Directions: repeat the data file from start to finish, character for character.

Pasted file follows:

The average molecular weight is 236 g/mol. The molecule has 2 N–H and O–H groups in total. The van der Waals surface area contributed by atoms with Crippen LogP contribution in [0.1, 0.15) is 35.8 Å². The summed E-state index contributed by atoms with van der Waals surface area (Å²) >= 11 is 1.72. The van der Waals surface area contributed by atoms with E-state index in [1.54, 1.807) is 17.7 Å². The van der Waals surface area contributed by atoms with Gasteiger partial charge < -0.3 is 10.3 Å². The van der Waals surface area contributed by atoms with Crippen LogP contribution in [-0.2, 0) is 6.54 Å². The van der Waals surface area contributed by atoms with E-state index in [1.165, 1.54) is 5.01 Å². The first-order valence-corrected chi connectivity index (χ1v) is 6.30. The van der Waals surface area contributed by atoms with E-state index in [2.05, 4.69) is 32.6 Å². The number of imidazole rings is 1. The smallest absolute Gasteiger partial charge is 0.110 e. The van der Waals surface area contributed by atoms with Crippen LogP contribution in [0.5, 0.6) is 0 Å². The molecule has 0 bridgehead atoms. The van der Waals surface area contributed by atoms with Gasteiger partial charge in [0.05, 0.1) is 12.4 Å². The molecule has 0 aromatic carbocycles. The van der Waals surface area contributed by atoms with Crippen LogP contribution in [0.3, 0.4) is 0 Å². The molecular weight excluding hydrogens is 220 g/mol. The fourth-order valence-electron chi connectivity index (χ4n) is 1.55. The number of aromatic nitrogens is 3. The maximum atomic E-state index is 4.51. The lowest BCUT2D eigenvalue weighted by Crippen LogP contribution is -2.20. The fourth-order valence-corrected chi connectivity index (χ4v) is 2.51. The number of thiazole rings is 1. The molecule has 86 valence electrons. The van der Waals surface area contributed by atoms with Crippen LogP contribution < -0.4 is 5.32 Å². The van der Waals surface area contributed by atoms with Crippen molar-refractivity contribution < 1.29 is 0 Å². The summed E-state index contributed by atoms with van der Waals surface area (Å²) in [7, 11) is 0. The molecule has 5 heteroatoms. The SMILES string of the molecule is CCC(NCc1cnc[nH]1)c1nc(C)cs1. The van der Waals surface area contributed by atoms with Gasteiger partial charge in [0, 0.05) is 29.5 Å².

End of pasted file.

The average molecular weight is 236 g/mol. The molecule has 2 N–H and O–H groups in total. The van der Waals surface area contributed by atoms with Crippen LogP contribution in [0.1, 0.15) is 35.8 Å². The summed E-state index contributed by atoms with van der Waals surface area (Å²) >= 11 is 1.72. The van der Waals surface area contributed by atoms with E-state index in [1.54, 1.807) is 17.7 Å². The van der Waals surface area contributed by atoms with Gasteiger partial charge < -0.3 is 10.3 Å². The van der Waals surface area contributed by atoms with Crippen LogP contribution in [-0.2, 0) is 6.54 Å². The van der Waals surface area contributed by atoms with E-state index in [1.165, 1.54) is 5.01 Å². The first-order valence-corrected chi connectivity index (χ1v) is 6.30. The van der Waals surface area contributed by atoms with E-state index in [2.05, 4.69) is 32.6 Å². The number of imidazole rings is 1. The smallest absolute Gasteiger partial charge is 0.110 e. The van der Waals surface area contributed by atoms with Crippen LogP contribution in [0.5, 0.6) is 0 Å². The molecule has 0 bridgehead atoms. The van der Waals surface area contributed by atoms with Gasteiger partial charge in [0.05, 0.1) is 12.4 Å². The molecule has 0 aromatic carbocycles. The van der Waals surface area contributed by atoms with Crippen LogP contribution in [0.3, 0.4) is 0 Å². The molecular weight excluding hydrogens is 220 g/mol. The fourth-order valence-electron chi connectivity index (χ4n) is 1.55. The number of aromatic nitrogens is 3. The maximum atomic E-state index is 4.51. The lowest BCUT2D eigenvalue weighted by Crippen LogP contribution is -2.20. The fourth-order valence-corrected chi connectivity index (χ4v) is 2.51. The number of thiazole rings is 1. The molecule has 86 valence electrons. The van der Waals surface area contributed by atoms with Crippen LogP contribution < -0.4 is 5.32 Å². The van der Waals surface area contributed by atoms with Crippen molar-refractivity contribution < 1.29 is 0 Å². The summed E-state index contributed by atoms with van der Waals surface area (Å²) in [7, 11) is 0. The molecule has 5 heteroatoms. The SMILES string of the molecule is CCC(NCc1cnc[nH]1)c1nc(C)cs1. The van der Waals surface area contributed by atoms with Gasteiger partial charge in [0, 0.05) is 29.5 Å².